Morning call: pick of the comment

The ten must-read pieces from this morning's newspapers

1. No room at the inn? We can still be hospitable (Times)

John Sentamu, archbishop of York, compares the plight of destitute asylum seekers to Mary and Joseph, and urges compassion and hospitality.

2. How the noughties were a hinge of history (Financial Times)

Martin Wolf looks back on a decade of Western decline.

3. An optimism that has drained away (Independent)

Hamish McRae looks to the decade ahead, arguing that 10 years from now, the West will no longer call the shots.

4. University funding: Shape of cuts to come (Guardian)

The Guardian editorial spells out the potential consequences of the 6.6 per cent university cuts, and says that this points the way to a series of major cuts to come.

5. Mandelson's cuts follow years of futile expansion (Times)

Meanwhile, at the Times, Ross Clark argues that Labour has got the universities it deserves after a decade of misguided policy.

6. No time for thought (Daily Telegraph)

Fast-track degree courses will turn the clock back 20 years, and result in a two-tier education system.

7. Apprenticeships alone won't give hope to a lost generation (Independent)

While apprenticeships are a good step in tackling youth unemployment, says Anna Fazackerley, there is no point spending money and effort when they are not useful to the employer.

8. Dark matter holds the key to the universe (Guardian)

We've moved a step closer to understanding the nature of dark matter, writes Paul Davies, and thus transforming our knowledge of the cosmos itself.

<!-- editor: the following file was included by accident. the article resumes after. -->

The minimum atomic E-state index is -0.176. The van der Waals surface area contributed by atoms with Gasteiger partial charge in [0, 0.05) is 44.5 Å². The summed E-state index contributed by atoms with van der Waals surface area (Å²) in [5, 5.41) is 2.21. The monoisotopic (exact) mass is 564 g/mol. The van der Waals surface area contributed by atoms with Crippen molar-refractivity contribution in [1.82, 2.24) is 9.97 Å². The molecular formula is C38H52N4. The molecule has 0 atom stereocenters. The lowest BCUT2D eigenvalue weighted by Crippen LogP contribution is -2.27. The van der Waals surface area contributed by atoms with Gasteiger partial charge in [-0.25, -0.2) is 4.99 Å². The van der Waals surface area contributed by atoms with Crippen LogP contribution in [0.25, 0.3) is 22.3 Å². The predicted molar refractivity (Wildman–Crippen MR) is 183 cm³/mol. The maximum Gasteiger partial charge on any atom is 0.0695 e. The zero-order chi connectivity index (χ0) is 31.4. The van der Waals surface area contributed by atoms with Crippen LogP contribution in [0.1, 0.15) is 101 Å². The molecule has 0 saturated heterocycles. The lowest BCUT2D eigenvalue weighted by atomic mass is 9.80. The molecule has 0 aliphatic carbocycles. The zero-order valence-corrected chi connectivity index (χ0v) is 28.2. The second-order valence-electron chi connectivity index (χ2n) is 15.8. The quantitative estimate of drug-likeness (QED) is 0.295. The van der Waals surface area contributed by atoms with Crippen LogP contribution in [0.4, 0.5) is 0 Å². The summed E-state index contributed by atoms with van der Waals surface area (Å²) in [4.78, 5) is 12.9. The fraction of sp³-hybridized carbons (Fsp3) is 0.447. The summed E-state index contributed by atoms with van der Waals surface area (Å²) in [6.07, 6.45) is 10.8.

9. The Neglected War (Times)

The Times leading article draws attention to Mexico's war on drugs, where celebration has quickly turned to tragedy.

10. Here are a few predictions to keep you going until new year (Independent)

Finally, Steve Richards leaves us with some political predictions for 2010.


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Tony Blair won't endorse the Labour leader - Jeremy Corbyn's fans are celebrating

The thrice-elected Prime Minister is no fan of the new Labour leader. 

Labour heavyweights usually support each other - at least in public. But the former Prime Minister Tony Blair couldn't bring himself to do so when asked on Sky News.

He dodged the question of whether the current Labour leader was the best person to lead the country, instead urging voters not to give Theresa May a "blank cheque". 

If this seems shocking, it's worth remembering that Corbyn refused to say whether he would pick "Trotskyism or Blairism" during the Labour leadership campaign. Corbyn was after all behind the Stop the War Coalition, which opposed Blair's decision to join the invasion of Iraq. 

For some Corbyn supporters, it seems that there couldn't be a greater boon than the thrice-elected PM witholding his endorsement in a critical general election. 

Julia Rampen is the digital news editor of the New Statesman (previously editor of The Staggers, The New Statesman's online rolling politics blog). She has also been deputy editor at Mirror Money Online and has worked as a financial journalist for several trade magazines. 

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